Like clockwork, spring signals the arrival of an aquatic dinosaur to Trinidad and Tobago. From March to August, the shifting sands of Trinidad’s Grande Riviere Beach become the world’s highest-density nesting site for the leatherback sea turtle. As many as 150 of these reptiles, which evolved more than 100 million years ago, can be found on the beach at night, and today I’m traveling from the capital, Port of Spain, to see them—along with a few of the island’s other natural wonders.
My first stop is the Caroni Swamp, a wetland 20 minutes south of Port of Spain. I’m up early—like, before 5 a.m.—so that I can hop in a pirogue with Nanan’s Eco Tours in search of Trinidad’s national bird, the scarlet ibis. I’m grateful for the traditional breakfast of sada roti, fried aloo, and okra that comes with my sunrise tour, but the meal has nothing on the feast for my eyes: Thousands of scarlet ibises on a forested island who take flight all at once at dawn, coloring the water bright red with their reflections.
It’s a two-hour drive to the island’s east coast and my next destination, the trailhead for the Rio Seco waterfall. A 40-minute hike through Matura National Park reveals a shimmering (and swimmable) emerald pool surrounded by lush vegetation. By the time I’m done with the walk and a 45-minute drive to the north coast, I’m ready for a lunch of grilled snapper and plantain at Ah Taste of Toco.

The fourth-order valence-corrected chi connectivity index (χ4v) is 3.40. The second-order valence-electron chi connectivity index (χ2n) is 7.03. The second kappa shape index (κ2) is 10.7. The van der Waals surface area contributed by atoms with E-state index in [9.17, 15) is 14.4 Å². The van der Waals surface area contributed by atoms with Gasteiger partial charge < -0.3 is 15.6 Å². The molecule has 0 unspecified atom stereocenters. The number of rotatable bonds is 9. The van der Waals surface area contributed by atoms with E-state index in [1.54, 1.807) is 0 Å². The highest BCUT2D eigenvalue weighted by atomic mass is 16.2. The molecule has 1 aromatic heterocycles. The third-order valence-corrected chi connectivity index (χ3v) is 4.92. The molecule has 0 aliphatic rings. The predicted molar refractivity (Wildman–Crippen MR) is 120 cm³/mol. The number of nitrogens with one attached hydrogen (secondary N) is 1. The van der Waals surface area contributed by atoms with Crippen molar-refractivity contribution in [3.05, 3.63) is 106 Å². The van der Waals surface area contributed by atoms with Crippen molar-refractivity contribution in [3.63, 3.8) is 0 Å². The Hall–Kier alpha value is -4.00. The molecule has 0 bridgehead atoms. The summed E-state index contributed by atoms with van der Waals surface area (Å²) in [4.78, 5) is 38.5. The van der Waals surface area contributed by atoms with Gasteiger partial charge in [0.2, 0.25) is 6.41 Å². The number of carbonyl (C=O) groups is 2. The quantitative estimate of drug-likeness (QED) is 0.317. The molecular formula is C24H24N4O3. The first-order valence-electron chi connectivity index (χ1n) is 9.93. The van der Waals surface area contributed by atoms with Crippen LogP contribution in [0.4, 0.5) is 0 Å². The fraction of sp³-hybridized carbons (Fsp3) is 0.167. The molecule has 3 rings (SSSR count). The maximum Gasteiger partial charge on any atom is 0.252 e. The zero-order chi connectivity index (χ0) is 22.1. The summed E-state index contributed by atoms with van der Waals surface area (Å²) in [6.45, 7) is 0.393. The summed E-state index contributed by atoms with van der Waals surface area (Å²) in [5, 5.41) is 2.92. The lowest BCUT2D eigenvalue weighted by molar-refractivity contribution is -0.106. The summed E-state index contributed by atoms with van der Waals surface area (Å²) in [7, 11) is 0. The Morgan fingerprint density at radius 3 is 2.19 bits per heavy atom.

The light is beginning to fade when I reach my accommodations, a wooden cottage at Acajou Hotel that’s just a stone’s throw from Grande Riviere Beach, but I’ll have to wait a while for the clock to turn to turtle time.
In fact, it’s not until midnight that we’re allowed onto the beach to meet the leatherbacks, led by members of the Grande Riviere Nature Tour Guides Association. The moon casts a soft glow on several large rocks that, upon closer inspection, prove to be leather-backs. We spot eight turtles within an hour. The first mama’s head is as big as a bowling ball, her nearly 1,000-pound body the size of a claw-foot tub. She’ll lay some 100 eggs tonight alone, and my guide tells me she can produce 600 or more over the course of the season. The hatchlings have many predators, and few of them will survive to adulthood, but that doesn’t detract from the wonder we feel watching the turtle lay its eggs, cover the nest, and, finally, slip back beneath the waves.